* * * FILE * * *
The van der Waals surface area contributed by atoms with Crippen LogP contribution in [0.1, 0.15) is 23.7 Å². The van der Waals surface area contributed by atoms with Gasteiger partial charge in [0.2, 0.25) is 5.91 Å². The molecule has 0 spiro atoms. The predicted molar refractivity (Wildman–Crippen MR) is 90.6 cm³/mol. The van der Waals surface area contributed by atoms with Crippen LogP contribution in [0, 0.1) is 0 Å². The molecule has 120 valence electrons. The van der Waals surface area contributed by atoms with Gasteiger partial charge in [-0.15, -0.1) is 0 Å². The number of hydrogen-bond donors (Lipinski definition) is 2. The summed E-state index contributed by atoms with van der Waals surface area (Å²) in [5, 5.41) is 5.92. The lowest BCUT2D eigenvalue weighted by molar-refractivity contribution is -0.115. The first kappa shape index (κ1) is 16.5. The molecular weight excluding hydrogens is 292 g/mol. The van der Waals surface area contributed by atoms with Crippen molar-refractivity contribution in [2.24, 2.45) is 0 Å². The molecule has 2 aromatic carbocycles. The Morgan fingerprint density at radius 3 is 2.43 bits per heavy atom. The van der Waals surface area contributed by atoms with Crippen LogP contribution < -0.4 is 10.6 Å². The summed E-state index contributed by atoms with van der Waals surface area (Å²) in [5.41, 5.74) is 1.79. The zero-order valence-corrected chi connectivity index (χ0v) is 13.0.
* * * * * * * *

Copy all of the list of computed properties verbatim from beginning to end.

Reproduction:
The van der Waals surface area contributed by atoms with Crippen LogP contribution in [0.1, 0.15) is 23.7 Å². The van der Waals surface area contributed by atoms with Gasteiger partial charge in [0.2, 0.25) is 5.91 Å². The molecule has 0 spiro atoms. The predicted molar refractivity (Wildman–Crippen MR) is 90.6 cm³/mol. The van der Waals surface area contributed by atoms with Crippen LogP contribution in [0, 0.1) is 0 Å². The molecule has 120 valence electrons. The van der Waals surface area contributed by atoms with Gasteiger partial charge in [-0.15, -0.1) is 0 Å². The number of hydrogen-bond donors (Lipinski definition) is 2. The summed E-state index contributed by atoms with van der Waals surface area (Å²) in [5, 5.41) is 5.92. The lowest BCUT2D eigenvalue weighted by molar-refractivity contribution is -0.115. The first kappa shape index (κ1) is 16.5. The molecular weight excluding hydrogens is 292 g/mol. The van der Waals surface area contributed by atoms with Crippen molar-refractivity contribution in [2.24, 2.45) is 0 Å². The molecule has 2 aromatic carbocycles. The Morgan fingerprint density at radius 3 is 2.43 bits per heavy atom. The van der Waals surface area contributed by atoms with Crippen LogP contribution < -0.4 is 10.6 Å². The summed E-state index contributed by atoms with van der Waals surface area (Å²) in [5.41, 5.74) is 1.79. The zero-order valence-corrected chi connectivity index (χ0v) is 13.0.